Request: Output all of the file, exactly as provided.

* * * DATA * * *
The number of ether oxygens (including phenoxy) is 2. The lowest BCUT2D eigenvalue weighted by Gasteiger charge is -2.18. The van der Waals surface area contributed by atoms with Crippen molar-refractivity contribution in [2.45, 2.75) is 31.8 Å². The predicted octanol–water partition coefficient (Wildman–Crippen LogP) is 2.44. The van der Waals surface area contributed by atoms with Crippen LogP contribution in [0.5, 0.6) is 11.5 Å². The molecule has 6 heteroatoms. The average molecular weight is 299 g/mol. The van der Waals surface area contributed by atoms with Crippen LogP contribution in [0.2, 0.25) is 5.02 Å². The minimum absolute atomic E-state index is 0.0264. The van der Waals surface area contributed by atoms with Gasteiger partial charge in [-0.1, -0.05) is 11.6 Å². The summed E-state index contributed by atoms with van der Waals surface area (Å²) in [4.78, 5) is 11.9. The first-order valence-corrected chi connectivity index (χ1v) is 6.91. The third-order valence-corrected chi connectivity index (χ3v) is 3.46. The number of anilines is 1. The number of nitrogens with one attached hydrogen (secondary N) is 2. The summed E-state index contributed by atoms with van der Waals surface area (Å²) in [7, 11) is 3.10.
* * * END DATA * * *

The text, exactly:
The number of ether oxygens (including phenoxy) is 2. The lowest BCUT2D eigenvalue weighted by Gasteiger charge is -2.18. The van der Waals surface area contributed by atoms with Crippen molar-refractivity contribution in [2.45, 2.75) is 31.8 Å². The predicted octanol–water partition coefficient (Wildman–Crippen LogP) is 2.44. The van der Waals surface area contributed by atoms with Crippen LogP contribution in [0.5, 0.6) is 11.5 Å². The molecule has 6 heteroatoms. The average molecular weight is 299 g/mol. The van der Waals surface area contributed by atoms with Crippen LogP contribution in [0.2, 0.25) is 5.02 Å². The minimum absolute atomic E-state index is 0.0264. The van der Waals surface area contributed by atoms with Gasteiger partial charge in [-0.1, -0.05) is 11.6 Å². The summed E-state index contributed by atoms with van der Waals surface area (Å²) in [4.78, 5) is 11.9. The first-order valence-corrected chi connectivity index (χ1v) is 6.91. The third-order valence-corrected chi connectivity index (χ3v) is 3.46. The number of anilines is 1. The number of nitrogens with one attached hydrogen (secondary N) is 2. The summed E-state index contributed by atoms with van der Waals surface area (Å²) in [7, 11) is 3.10.